# Result that follows from ZFC and not ZF but are strictly weaker than choice

A number of results that people use that require the axiom of choice (i.e. do not follow from ZF alone) are known to actually imply the axiom of choice. Therefore, one might naturally wonder whether there are results that require choice to prove yet which, on the contrary, do not imply choice.

The most natural answer to this question is countable choice, or $\kappa$-choice for cardinals $\kappa$.

Therefore, I wonder, are there other (i.e. not equivalent to any of the above) examples of results with this property? What about which are strictly stronger or weaker than all the cardinal-choice axioms (but not equivalent to ZF or ZFC)? In particular, I am interested in results occurring naturally in algebra, geometry, etc. And whether or not there are, is there a deeper reason why results that use choice tend to imply it?

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I'm not certain I understand "require choice to prove". For instance, one can prove countable choice from dependent choice; we don't require the full axiom of choice to prove it. We "require" AC if AC is necessary to prove some statement P, but I can't think of a meaning this might have that isn't the same as AC is a necessary consequence of P. –  Todd Trimble Nov 25 '12 at 4:09
Todd, it's actually quite reasonable to say that "The countable union of countable sets is not provable without the axiom of choice" as a shorthand to "We cannot prove it from ZF, but we can prove it from ZFC". There are weak choice principles which really cannot be formulated in terms of partial choice or bounded choice, and the only way to "pinpoint" their strength is a tautological "$\varphi$ is not provable from ZF without assuming $\varphi$ holds." of some sort. –  Asaf Karagila Nov 25 '12 at 11:31
@Asaf: I agree. The OP made an edit after I made the comment which reflects what you just said, and I'm happy now. Something that's interesting is that principles that seem to "require choice" in this shorthand sense often wind up being elevated to choice principles in their own right, and people wind up studying the mathematics of ZF + weakened choice principle, as you were perhaps delicately suggesting at the end. –  Todd Trimble Nov 25 '12 at 13:08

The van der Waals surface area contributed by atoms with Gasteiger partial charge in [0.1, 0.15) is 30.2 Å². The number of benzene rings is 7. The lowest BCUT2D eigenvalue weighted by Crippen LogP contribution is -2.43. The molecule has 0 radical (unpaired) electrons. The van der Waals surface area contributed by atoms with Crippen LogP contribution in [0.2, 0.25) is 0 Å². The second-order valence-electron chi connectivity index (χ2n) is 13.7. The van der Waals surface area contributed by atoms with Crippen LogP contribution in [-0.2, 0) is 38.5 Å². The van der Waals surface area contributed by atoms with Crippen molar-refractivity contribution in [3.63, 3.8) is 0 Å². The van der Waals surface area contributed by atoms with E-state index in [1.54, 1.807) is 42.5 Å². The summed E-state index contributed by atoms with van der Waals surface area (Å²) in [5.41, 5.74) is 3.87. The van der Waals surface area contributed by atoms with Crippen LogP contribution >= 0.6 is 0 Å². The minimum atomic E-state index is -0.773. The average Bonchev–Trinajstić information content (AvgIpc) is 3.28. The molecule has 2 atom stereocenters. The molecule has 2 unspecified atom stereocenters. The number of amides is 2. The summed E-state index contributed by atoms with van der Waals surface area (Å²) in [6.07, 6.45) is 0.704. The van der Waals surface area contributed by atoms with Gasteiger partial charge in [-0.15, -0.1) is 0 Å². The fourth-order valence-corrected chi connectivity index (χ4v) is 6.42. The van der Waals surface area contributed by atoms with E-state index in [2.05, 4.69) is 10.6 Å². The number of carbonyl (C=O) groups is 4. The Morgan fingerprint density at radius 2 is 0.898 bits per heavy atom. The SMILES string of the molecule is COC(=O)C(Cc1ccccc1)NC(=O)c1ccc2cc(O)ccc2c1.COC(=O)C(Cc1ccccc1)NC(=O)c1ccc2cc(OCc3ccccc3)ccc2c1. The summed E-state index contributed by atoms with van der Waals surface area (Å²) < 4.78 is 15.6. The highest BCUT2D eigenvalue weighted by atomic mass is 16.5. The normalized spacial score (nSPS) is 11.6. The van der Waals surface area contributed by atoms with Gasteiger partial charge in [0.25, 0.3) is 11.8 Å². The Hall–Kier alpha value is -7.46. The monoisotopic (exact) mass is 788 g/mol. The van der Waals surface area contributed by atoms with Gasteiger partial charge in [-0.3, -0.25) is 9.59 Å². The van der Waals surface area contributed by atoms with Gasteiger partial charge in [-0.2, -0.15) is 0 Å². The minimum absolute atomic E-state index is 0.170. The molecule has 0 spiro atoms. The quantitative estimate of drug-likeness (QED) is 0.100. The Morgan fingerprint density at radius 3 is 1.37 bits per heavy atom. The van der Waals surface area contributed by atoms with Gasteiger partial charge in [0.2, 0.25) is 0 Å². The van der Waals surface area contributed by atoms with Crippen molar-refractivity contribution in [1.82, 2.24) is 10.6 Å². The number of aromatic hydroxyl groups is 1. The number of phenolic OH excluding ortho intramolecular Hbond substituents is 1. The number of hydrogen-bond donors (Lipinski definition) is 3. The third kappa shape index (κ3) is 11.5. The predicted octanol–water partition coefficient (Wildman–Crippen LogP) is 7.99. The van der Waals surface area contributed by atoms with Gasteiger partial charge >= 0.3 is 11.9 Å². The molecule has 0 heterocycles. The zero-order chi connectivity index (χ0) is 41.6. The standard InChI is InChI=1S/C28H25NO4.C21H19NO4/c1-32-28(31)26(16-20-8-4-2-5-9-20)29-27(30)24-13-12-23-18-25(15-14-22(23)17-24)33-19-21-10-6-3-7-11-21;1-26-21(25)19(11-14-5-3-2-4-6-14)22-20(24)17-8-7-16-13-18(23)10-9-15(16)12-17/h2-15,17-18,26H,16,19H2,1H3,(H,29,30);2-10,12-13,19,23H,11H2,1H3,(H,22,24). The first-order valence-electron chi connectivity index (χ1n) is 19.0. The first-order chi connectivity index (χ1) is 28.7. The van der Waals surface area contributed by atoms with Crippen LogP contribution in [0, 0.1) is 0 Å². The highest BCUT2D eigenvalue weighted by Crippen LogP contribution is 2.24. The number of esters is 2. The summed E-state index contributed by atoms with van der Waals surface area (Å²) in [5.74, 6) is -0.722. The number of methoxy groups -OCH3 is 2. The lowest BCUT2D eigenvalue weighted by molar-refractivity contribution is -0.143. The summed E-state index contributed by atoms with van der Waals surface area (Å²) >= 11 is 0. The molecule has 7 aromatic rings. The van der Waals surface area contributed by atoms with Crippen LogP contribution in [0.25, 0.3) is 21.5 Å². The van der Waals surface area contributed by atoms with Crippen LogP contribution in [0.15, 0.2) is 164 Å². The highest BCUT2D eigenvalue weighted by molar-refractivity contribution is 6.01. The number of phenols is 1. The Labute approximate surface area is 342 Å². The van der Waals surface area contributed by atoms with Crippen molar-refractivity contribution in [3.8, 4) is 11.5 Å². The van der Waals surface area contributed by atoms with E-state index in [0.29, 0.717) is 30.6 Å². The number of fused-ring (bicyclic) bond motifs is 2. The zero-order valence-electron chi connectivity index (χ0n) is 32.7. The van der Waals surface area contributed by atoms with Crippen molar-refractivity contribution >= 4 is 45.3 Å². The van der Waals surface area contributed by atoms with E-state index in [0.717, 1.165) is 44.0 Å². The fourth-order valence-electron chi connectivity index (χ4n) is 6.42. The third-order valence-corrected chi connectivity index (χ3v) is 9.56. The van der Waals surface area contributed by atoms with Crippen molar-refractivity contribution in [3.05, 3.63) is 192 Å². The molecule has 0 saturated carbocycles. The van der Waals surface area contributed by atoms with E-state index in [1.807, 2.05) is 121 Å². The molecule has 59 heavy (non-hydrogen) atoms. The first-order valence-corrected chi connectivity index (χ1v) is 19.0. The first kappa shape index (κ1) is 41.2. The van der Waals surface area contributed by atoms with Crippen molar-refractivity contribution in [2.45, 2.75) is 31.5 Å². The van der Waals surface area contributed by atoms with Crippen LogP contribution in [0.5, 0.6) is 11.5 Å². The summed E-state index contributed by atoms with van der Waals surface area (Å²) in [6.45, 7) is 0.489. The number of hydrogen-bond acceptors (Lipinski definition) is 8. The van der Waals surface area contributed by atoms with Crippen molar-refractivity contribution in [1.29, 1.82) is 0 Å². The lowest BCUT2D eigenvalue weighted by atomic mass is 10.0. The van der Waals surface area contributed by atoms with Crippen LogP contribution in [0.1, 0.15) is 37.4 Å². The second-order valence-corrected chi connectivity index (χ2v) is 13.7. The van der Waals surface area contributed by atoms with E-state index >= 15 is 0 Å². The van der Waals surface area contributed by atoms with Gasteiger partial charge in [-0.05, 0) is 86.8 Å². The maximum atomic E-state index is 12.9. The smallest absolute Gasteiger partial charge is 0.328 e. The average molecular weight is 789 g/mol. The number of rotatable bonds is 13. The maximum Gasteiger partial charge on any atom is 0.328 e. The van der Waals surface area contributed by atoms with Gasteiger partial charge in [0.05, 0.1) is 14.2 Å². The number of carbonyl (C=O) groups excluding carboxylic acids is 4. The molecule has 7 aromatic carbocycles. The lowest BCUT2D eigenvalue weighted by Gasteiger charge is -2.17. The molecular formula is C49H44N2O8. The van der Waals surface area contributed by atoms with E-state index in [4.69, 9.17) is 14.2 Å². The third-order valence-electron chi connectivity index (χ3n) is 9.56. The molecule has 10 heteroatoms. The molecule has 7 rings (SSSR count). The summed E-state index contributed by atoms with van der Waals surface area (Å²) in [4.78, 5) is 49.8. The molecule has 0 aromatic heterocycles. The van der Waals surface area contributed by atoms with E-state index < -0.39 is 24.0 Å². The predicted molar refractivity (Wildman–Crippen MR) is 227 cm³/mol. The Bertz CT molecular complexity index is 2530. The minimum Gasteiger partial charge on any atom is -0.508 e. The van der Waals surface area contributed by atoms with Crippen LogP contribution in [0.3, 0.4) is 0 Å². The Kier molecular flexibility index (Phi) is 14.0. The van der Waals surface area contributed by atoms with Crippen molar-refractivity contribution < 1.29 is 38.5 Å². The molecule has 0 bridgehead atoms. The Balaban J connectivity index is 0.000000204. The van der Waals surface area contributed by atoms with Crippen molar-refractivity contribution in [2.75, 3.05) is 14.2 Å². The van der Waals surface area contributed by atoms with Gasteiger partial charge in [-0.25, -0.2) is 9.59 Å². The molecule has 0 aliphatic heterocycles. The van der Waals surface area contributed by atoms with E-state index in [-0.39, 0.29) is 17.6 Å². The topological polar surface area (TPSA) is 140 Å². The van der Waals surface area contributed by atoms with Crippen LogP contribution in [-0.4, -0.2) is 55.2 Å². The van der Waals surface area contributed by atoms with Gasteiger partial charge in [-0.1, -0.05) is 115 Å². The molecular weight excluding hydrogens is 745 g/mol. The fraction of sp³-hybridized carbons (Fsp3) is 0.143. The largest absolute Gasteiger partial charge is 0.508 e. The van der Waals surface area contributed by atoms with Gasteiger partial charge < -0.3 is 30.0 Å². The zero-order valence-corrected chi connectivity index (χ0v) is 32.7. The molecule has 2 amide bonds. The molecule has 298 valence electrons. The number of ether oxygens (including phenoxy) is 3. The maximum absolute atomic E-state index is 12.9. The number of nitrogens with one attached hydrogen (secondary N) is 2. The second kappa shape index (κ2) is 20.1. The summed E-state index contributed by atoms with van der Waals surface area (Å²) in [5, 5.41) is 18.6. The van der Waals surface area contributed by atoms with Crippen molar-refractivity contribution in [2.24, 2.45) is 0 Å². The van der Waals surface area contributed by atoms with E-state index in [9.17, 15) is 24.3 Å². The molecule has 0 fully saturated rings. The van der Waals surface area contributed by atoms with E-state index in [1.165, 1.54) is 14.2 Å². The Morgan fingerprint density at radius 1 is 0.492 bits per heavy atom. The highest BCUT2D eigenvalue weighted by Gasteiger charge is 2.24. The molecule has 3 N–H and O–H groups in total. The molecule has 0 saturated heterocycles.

@Todd, I actually posted a question about this: mathoverflow.net/questions/104016/… –  Asaf Karagila Nov 25 '12 at 13:56
@Asaf: that's an interesting discussion! –  Todd Trimble Nov 25 '12 at 15:01

There's a huge amount of information about statements intermediate between "provable in ZF alone" and "provably equivalent to AC" in the book "Consequences of the Axiom of Choice" by Paul Howard and Jean Rubin.

Since you asked specifically about statements stronger than all the cardinal-choice axioms (I assume you mean well-ordered cardinals, i.e., alephs), there's the conjunction of all of them, the axiom of well-ordered choice: "Any well-orderable family of nonempty sets has a choice function." A clever result of Jensen says that this implies dependent choice, which does not follow from $\kappa$-indexed choice for any single $\kappa$.

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It should be added that Jensen's result extends to show that it is consistent with the negation of $\DC_{\omega_1}$. –  Asaf Karagila Nov 25 '12 at 8:03

A diagram is worth a thousand words.

Taken from the beautiful book by Herrlich, Axiom of choice, Lecture Notes in Mathematics 1876, Springer 2006. Most of the implications are one-way implications, i.e., known to be not reversible:

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Since I am a new user I am not allowed to post image links. Could somebody please change the answer in such a way that the diagram is displayed? Thanks. –  AoC Nov 26 '12 at 7:27

Generalizing a bit from ZF with a classical (Boolean) meta-logic: in constructive set theory, there are quite a few choice-principles that are studied in addition to those mentioned earlier, for example the presentation axiom, the axiom of multiple choice, the axiom of weakly initial set of covers, the axiom of small violations of choice, and others. These principles are considerably weaker than AC (even if we assume classical logic).

There is a famous result in topos theory called Diaconescu's theorem which states that if AC is satisfied in a topos, then so is the law of the excluded middle (so that excluded middle can itself be considered a weak choice principle; see here). So full AC is (unsurprisingly) generally considered unacceptable to those who wish to work in intuitionist or constructive settings; on the other hand, the choice principles mentioned above are often felt to be acceptable to constructivists. Toby Bartels, who is sometimes seen here at MO, is an expert on these matters.

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I am not a fan of naming another axiom as AMC... I demand to speak with the supervisor! :-) –  Asaf Karagila Nov 25 '12 at 15:55
Sorry, what does AMC stand for otherwise? –  Todd Trimble Nov 25 '12 at 16:50
I think it's very important to add that AC implies PEM only in the presence of extensionality. Intensional constructive systems often admit full AC because that captures the constructive meaning of existence. In fact, it is extensionality that is the real non-constructive axiom here. I wrote about this here - dorais.org/archives/1031 –  François G. Dorais Nov 25 '12 at 16:58